Plaintiff next argues that Defendant's decision to initiate a review of Plaintiff's professional comportment in December 2006 was discriminatory. Pl.'s Opp'n at 27-29. Relatedly, he contends that GW's decision to form a committee to evaluate Plaintiff's professional comportment in or about February 2007 was discriminatory.
As discussed, in December 2006, Dean Schroth decided to form a Professional Comportment Subcommittee of the Medical Student Evaluation Committee to investigate Plaintiff's behavior in his third-year rotations. Def.'s Ex. 4, Ex. D. Defendant states that Dean Schroth based this decision on what he perceived to be the alleged unprofessional behavior in Plaintiff's medicine, surgery, and obstetrics and gynecology rotations. Dean Schroth informed Plaintiff of this decision via letter on December 27, 2006, in which he reiterated that the Subcommittee was being formed to " investigate the numerous instances of unprofessional behavior reported in your clinical evaluations from the medicine, surgery, and obstetrics and gynecology clerkships completed earlier this semester." Id.
Plaintiff argues that these evaluations were inaccurate, and that there were no actual problems with his professional comportment. Although Plaintiff contests the
accuracy of these evaluations, as discussed supra, the Court notes that at least some of these evaluations did raise concerns about Plaintiff's unprofessional behavior, namely his truthfulness. He again argues that these negative evaluations were made at the direction of Dean Schroth, but, as discussed, based on the record before the Court, both Dr. Jablonover and Dr. Lee independently contacted Dean Schroth with concerns regarding Plaintiff's clinical performance. And there is no evidence that Dean Schroth sought to bias members of the obstetrics and gynecology faculty against Plaintiff.
Plaintiff further argues that there were numerous procedural flaws in Dean Schroth's initiation of the subcommittee hearing process. Pl.'s Opp'n at 27-29. A plaintiff can cast doubt on a Defendant's asserted reason by pointing to the Defendant's " failure to follow established procedures or criteria." Brady, 520 F.3d at 495 n. 3. However, as discussed in the context of Plaintiff's contract claim, the Court discerns either no procedural irregularities or no material procedural irregularities suggesting discriminatory animus in Dean Schroth's initiation of the Subcommittee review process.
Plaintiff also challenges the formation of the committee as discriminatory. On this point, he points again to alleged procedural irregularities relating to Dean Goldberg's involvement in facilitating the make-up of the committee. Yet, as discussed, supra, in Plaintiff's breach of contract claim, Defendant largely complied with the regulations, and any minor non-compliance does not appear to be probative of an ulterior motive. Here, any minor procedural missteps are insufficient to raise a genuine issue of material fact that Defendant discriminated against Plaintiff in forming the Subcommittee and choosing its membership. See Johnson v. Lehman, 679 F.2d 918, 922, 220 U.S.App.D.C. 100 (D.C. Cir. 1982) (" the adherence to or departure from internal . . . procedures is a factor that the trier of fact may deem probative and choose to consider in determining the true motivation behind the . . . decision of the prospective employer. But . . . it is essential that the claimant establish 'discriminatory motive.'" ).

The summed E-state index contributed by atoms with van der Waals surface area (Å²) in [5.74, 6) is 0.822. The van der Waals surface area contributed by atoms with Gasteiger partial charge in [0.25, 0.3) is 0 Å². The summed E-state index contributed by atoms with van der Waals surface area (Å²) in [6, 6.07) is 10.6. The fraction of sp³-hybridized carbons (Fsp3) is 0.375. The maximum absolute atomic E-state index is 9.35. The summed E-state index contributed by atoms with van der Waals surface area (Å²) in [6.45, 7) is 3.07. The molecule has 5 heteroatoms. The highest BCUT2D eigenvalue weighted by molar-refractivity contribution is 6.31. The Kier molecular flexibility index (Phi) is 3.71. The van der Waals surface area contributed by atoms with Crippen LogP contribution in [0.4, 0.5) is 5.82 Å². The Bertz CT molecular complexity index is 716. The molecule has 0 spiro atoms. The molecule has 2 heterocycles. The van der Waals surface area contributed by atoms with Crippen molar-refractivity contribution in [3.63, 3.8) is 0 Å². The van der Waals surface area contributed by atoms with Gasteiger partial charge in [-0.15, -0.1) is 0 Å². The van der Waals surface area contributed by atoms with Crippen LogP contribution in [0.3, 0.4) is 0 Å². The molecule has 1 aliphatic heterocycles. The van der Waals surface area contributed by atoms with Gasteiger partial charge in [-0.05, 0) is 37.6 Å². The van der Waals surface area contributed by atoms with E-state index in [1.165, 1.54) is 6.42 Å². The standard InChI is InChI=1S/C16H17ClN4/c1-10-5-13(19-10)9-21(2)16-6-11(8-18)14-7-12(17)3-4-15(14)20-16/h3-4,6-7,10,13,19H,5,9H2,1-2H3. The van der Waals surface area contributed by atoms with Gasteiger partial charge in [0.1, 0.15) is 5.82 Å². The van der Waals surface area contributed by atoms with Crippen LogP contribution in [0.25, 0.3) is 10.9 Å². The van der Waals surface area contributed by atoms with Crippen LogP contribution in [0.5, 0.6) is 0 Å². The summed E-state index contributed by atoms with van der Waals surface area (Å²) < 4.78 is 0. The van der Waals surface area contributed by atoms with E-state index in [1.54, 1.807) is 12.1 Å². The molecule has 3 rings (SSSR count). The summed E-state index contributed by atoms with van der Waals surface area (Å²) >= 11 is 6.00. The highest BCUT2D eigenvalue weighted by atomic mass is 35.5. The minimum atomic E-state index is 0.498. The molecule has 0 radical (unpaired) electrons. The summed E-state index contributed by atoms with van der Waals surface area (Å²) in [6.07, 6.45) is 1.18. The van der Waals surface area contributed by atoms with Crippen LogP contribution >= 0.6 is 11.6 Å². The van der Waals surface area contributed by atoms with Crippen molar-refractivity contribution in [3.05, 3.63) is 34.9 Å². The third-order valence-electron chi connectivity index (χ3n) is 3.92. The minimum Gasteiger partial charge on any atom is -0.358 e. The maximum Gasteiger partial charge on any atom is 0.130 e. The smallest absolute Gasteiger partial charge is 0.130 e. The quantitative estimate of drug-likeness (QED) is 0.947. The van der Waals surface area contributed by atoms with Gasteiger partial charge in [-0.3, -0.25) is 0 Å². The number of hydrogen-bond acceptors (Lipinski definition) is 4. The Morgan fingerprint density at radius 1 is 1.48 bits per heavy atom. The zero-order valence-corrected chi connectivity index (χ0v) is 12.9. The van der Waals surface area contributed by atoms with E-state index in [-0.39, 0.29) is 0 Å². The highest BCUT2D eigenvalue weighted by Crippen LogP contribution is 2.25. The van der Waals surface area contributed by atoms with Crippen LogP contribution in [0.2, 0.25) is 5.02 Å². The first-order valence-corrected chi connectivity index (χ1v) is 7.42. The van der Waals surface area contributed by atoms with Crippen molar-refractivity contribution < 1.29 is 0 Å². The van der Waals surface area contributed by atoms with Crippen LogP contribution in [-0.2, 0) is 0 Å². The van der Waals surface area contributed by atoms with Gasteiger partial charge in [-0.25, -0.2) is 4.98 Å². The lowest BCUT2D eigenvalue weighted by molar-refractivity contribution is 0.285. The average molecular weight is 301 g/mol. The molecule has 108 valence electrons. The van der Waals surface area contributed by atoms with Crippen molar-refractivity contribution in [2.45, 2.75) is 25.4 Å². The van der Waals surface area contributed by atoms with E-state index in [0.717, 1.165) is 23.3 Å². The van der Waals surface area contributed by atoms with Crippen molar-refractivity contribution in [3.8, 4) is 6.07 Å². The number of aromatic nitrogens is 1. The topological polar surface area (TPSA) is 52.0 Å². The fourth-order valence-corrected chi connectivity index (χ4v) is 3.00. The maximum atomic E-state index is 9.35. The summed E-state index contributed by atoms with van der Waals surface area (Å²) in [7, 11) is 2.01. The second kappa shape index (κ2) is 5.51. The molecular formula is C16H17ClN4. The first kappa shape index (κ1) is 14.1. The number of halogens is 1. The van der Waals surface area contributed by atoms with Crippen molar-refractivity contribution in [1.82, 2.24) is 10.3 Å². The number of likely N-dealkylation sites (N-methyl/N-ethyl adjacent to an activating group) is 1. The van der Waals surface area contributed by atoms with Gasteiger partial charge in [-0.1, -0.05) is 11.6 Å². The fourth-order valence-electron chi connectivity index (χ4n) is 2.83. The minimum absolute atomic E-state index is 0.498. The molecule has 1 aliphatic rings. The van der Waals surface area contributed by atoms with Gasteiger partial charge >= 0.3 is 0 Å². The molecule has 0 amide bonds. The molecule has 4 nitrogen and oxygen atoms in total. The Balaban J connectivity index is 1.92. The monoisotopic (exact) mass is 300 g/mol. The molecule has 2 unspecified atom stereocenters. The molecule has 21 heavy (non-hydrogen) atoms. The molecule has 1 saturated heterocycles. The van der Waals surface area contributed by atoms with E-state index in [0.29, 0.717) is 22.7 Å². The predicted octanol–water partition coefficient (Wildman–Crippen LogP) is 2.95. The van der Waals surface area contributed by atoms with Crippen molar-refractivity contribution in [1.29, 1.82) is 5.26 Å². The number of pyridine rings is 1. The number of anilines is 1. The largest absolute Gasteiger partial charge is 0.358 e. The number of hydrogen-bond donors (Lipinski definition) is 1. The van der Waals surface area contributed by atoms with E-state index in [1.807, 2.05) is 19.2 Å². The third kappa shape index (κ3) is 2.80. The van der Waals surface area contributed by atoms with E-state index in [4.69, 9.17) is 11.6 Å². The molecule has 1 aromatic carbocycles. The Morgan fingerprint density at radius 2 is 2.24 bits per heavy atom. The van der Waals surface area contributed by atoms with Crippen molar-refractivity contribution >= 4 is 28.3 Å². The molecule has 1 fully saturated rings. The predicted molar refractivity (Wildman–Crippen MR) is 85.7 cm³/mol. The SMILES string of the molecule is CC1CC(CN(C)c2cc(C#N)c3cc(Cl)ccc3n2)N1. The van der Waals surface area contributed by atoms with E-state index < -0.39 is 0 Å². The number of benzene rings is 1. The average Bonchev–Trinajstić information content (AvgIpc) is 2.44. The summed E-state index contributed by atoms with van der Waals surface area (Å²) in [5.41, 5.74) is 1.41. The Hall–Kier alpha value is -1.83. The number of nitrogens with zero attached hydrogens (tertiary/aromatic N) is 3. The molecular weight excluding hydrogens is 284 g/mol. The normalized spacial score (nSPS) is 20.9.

Similarly, Plaintiff challenges as discriminatory the remainder of the professional comportment review process, including GW's holding of a subcommittee hearing, the MSEC meeting and its recommendation that he be dismissed from the medical school, the Dean's decision to expel him from the medical school, and the office of the Vice President for Academic Affairs upholding this decision. Yet as discussed in the context of Plaintiff's contract claim, Defendant has offered legitimate non-discriminatory reasons for these actions, and each decision was based on evidence placed before the relevant decision-maker. Plaintiff argues that these decision-makers fabricated their reasoning, which operated as a veneer to conceal a discriminatory motive. Pl.'s Opp'n at 29. However, if the evaluator's " stated belief about the underlying facts is reasonable in light of the evidence . . . there ordinarily is no basis for permitting a jury to conclude that the [evaluator] is lying about the underlying facts." Brady, 520 F.3d at 495. See also George, 407 F.3d at 415; Fischbach, 86 F.3d at 1183. Here, the Subcommittee had before it Plaintiff's evaluations from his clerkships, the MSEC had Plaintiff's evaluations as well as the recommendations of the Subcommittee, and the Dean had all of this information and the recommendations of the MSEC. Furthermore, although Plaintiff argues that the professional comportment review process was rife with procedural irregularities, the Court finds no material procedural missteps. Accordingly, there is insufficient evidence from which a trier of fact could
conclude that these decisions were made with a discriminatory motive.
E. Subcommittee's Recommendations that Plaintiff Repeat Courses